• Dominic Saltarelli

          “But if true then the psychopath should be rulers of the world.”

          Last I checked, they were.

        • bill

          Dominic, that is by far the most intelligent and insightful comment on here (including the article).

      • http://www.jacksonville.com/community/cc/bryant Tom “Papa” Bryant

        Mr. Wright, with your permission, I’d like to make a copy of this for future use as teaching material. I am currently looking for work as an instructor in Religious Studies on the collegiate level, and I think this would be a good reading assignment for any Comparative Religion or Theism/Atheism class I may teach.

        • John C Wright

          Granted, with pleasure.

      • Aleenum

        This article is filled with debunked augments, glib interpretation and misinformation.

        A single carbon atom is more spiritual than all the canons of Christianity.

        • Eerthlinguh

          What a compelling argument. You’ve convinced me beyond all doubt.

        • Shawn Smith

          And yet, you haven’t actually presented anything proving a single sentence he’s said false. You’ve asserted he’s completely wrong and then made a (practically speaking) meaningless statement of new age gobbledygook pretending to be deep wisdom.

          But in the interests of fairness, I will debunk your statement handily. The canons of Christianity, if presented in physical form, would be a very large book. This book would be composed of trillions upon trillions of atoms (a great deal of them carbon atoms). Therefore, if a single carbon atom is spiritual in any meaningful sense at all, the canons of Christianity are much, much more spiritual simply by virtue of containing many, many carbon atoms.

          Yes, this is glib and silly, but frankly, it’s taking your statement rather more seriously than it deserves.

        • Aleenum

          I didn’t say he was complete wrong ,the things he gets correct are insincere to the point of caricature.

          My gobbledly gook is simply to point out the absurdity of the headline.

          If you reread the article he gives assertions not evidence , so his claims can be dismissed with such.

        • Lol

          Yes, clearly you decisively overturned the premise of the article in your original post, and in just two sentences no less! I think we’re all convinced. I mean, so far you’ve offered nothing of substance but a vague insistence that you know more than everyone else here (with the possible exception of 18235) and a nonsensical claim involving “spiritual atoms,” but no matter.

          “I didn’t say he was complete [sic] wrong, the things he gets correct are insincere to the point of caricature.”

          So is he partially wrong? A little right? In what manner does his position caricature anything? Obviously you feel like it is beneath you to point these things out, but if you meant to offer no defense of your position at all you would have been better off being smug AND silent.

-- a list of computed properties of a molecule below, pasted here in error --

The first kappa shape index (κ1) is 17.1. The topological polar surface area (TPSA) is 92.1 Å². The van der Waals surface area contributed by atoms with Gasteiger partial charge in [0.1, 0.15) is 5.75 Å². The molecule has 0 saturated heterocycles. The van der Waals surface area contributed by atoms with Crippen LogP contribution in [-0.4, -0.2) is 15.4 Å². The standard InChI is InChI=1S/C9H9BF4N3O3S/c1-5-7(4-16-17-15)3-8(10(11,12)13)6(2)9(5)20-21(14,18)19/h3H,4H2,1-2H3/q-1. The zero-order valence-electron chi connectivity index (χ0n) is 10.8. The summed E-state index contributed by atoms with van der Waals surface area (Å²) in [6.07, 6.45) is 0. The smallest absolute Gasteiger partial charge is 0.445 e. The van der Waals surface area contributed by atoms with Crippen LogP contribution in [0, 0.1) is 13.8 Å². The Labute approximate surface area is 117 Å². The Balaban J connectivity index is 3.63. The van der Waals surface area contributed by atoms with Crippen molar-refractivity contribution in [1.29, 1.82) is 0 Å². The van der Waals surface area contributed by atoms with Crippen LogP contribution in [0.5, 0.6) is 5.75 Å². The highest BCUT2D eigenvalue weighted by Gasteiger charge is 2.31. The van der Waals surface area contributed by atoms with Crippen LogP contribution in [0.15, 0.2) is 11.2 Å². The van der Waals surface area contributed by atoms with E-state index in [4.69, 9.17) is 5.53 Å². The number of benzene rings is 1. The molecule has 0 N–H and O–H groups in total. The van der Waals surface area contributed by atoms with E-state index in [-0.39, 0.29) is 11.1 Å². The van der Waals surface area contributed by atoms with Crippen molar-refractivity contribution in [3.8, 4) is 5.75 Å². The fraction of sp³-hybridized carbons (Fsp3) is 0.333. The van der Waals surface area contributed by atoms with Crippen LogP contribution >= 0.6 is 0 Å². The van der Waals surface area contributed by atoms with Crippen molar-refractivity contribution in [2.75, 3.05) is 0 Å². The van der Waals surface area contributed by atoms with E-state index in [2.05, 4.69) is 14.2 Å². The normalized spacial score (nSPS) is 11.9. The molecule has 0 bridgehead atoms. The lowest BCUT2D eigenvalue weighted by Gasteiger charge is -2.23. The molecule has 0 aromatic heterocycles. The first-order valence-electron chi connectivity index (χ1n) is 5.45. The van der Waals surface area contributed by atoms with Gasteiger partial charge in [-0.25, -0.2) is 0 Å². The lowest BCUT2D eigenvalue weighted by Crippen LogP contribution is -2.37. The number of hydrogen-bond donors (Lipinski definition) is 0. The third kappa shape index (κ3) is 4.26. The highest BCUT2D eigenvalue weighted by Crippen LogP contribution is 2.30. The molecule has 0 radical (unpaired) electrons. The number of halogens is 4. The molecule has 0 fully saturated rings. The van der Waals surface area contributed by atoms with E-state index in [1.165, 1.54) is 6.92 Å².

“My gobbledly gook is simply to point out the absurdity of the headline.”

          The headline is “Why Christianity is More Logical than Atheism,” and so far you have yet to mention logic, atheism, the headline itself (with the exception of the above mentioned quote) or Christianity except insofar as you contrasted its laws to spiritual atoms. I might suggest that if you mean to point out some perceived inconsistency or fallacy in a headline you actually address that issue directly.

        • Shawn Smith

          “My gobbledly gook is simply to point out the absurdity of the headline.”

          The headline is comparing two belief systems and saying that one is more logical than the other. “Absurd” literally means “meaningless”. The headline means something. You may disagree with it, but it means something. Your atoms dribble means nothing.

          If he’s so wrong, please, offer me an example. Offer me one example of how terribly wrong Mr. Wright is and explain why. So far, you’re just gassing without giving a single specific arguable claim.

        • Shawn Smith

          By the way, would you care to define “spiritual” and then delineate for us the spiritual aspects of a single carbon atom. Then I might start taking you seriously.

      • http://crowhill.net/ Greg Krehbiel

        I take your thoughts on the objectivity of moral rules a little further in this post. http://crowhill.net/blog/2014/05/on-the-objectivity-of-moral-rules/

      • Actual Scientist

        This is so scientifically simple.

        Both religion and atheism are ridiculous, as they both propose to solve an unprovable question, where neither is factually correct.

        Scientifically, only the agnostic approach is logical and that stands firm with application to anything that has no viable proof.

        As for religion, it certainly has hindered scientific and societal progress, without argument and provided death, torture and other forms of horror, well in accord with other similar societal forms of governance that will not be defied, or questioned.

        Lest we forget, the USA exists largely due to religious persecution and oppression!